[Python-Dev] Removing __del__
rasky at develer.com
Sun Sep 24 01:29:27 CEST 2006
Marcin 'Qrczak' Kowalczyk wrote:
>> 1) There's a way to destruct the handle BEFORE __del__ is called,
>> which would require killing the weakref / deregistering the
>> finalization hook.
> Weakrefs should have a method which runs their callback and
> unregisters them.
>> 2) The objects required in the destructor can be mutated / changed
>> during the lifetime of the instance. For instance, a class that
>> wraps Win32 FindFirstFirst/FindFirstNext and support transparent
>> directory recursion needs something similar.
> Listing files with transparent directory recursion can be implemented
> in terms of listing files of a given directory, such that a finalizer
> is only used with the low level object.
>> Another example is a class which creates named temporary files
>> and needs to remove them on finalization. It might need to create
>> several different temporary files (say, self.handle is the filename
>> in that case), so the filename needed in the destructor changes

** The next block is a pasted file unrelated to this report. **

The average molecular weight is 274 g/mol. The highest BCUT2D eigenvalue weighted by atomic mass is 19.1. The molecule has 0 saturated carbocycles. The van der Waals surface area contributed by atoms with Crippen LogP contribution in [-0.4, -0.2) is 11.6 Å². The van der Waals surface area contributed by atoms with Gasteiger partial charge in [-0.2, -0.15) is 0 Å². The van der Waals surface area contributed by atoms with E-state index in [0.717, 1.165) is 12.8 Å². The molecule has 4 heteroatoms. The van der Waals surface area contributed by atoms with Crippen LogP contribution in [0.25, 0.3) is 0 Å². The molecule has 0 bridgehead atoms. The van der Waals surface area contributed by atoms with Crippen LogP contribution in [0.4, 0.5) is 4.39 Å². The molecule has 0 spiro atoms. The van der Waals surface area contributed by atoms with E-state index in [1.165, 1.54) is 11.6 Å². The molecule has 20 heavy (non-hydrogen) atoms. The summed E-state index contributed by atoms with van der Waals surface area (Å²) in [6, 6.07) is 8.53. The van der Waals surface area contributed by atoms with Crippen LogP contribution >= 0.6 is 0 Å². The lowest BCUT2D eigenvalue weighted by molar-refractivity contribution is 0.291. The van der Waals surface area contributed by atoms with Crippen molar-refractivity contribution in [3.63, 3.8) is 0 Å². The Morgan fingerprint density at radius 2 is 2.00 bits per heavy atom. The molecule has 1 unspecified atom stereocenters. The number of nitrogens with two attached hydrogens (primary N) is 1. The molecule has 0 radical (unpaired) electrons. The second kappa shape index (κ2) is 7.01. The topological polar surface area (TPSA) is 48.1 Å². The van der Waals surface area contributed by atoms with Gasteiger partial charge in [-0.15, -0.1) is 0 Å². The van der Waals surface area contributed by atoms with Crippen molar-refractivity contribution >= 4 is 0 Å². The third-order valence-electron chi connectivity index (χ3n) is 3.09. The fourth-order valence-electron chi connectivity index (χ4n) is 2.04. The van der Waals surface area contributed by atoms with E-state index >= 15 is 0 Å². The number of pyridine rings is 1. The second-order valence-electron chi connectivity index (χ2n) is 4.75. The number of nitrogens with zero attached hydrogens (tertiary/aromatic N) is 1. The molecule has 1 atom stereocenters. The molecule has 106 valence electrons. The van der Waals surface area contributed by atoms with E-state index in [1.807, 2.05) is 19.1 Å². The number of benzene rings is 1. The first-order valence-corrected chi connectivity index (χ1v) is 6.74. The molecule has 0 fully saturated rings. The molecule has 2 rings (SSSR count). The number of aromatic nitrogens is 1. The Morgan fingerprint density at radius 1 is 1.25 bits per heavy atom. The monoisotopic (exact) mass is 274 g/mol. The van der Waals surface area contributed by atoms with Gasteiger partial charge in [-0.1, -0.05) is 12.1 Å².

>> during the lifetime of the instance.
> Again: move the finalizer to a single temporary file object, and refer
> to such object instead of a raw handle.
Yes, I know Python is turing-complete even without __del__, but that is not my
point. The fact that we can enhance weakrefs and find a very complicated way to
solve problems which __del__ solves right now easily does not make things
different. People are still propsing to drop a feature which is perceived as
"easy" by users, and replace it with a complicated set of workarounds, which
are prone to mistakes, more verbose, hard to learn and to maintain.
I'm totally in favor of the general idea of dropping rarely used features (like
__var in the other thread). I just can't see how dropping __del__ makes things
easier, while it surely makes life a lot harder for the legitimate users of it.
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